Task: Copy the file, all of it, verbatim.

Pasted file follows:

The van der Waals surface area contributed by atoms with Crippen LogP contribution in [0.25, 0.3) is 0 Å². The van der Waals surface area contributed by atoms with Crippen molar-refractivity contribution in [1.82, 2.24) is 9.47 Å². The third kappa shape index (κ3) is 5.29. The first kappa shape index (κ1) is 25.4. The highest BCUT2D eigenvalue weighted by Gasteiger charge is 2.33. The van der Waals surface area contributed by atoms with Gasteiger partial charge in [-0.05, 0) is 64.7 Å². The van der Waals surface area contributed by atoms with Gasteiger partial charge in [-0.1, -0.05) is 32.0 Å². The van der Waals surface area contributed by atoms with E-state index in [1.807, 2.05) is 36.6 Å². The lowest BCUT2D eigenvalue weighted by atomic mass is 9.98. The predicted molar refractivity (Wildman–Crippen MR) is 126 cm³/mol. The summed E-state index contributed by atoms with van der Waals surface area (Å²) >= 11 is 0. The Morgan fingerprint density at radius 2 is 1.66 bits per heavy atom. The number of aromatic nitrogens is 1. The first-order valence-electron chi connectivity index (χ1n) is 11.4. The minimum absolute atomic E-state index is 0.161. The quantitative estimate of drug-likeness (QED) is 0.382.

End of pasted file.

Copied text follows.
The van der Waals surface area contributed by atoms with Crippen LogP contribution in [0.25, 0.3) is 0 Å². The van der Waals surface area contributed by atoms with Crippen molar-refractivity contribution in [1.82, 2.24) is 9.47 Å². The third kappa shape index (κ3) is 5.29. The first kappa shape index (κ1) is 25.4. The highest BCUT2D eigenvalue weighted by Gasteiger charge is 2.33. The van der Waals surface area contributed by atoms with Gasteiger partial charge in [-0.05, 0) is 64.7 Å². The van der Waals surface area contributed by atoms with Gasteiger partial charge in [-0.1, -0.05) is 32.0 Å². The van der Waals surface area contributed by atoms with E-state index in [1.807, 2.05) is 36.6 Å². The lowest BCUT2D eigenvalue weighted by atomic mass is 9.98. The predicted molar refractivity (Wildman–Crippen MR) is 126 cm³/mol. The summed E-state index contributed by atoms with van der Waals surface area (Å²) >= 11 is 0. The Morgan fingerprint density at radius 2 is 1.66 bits per heavy atom. The number of aromatic nitrogens is 1. The first-order valence-electron chi connectivity index (χ1n) is 11.4. The minimum absolute atomic E-state index is 0.161. The quantitative estimate of drug-likeness (QED) is 0.382.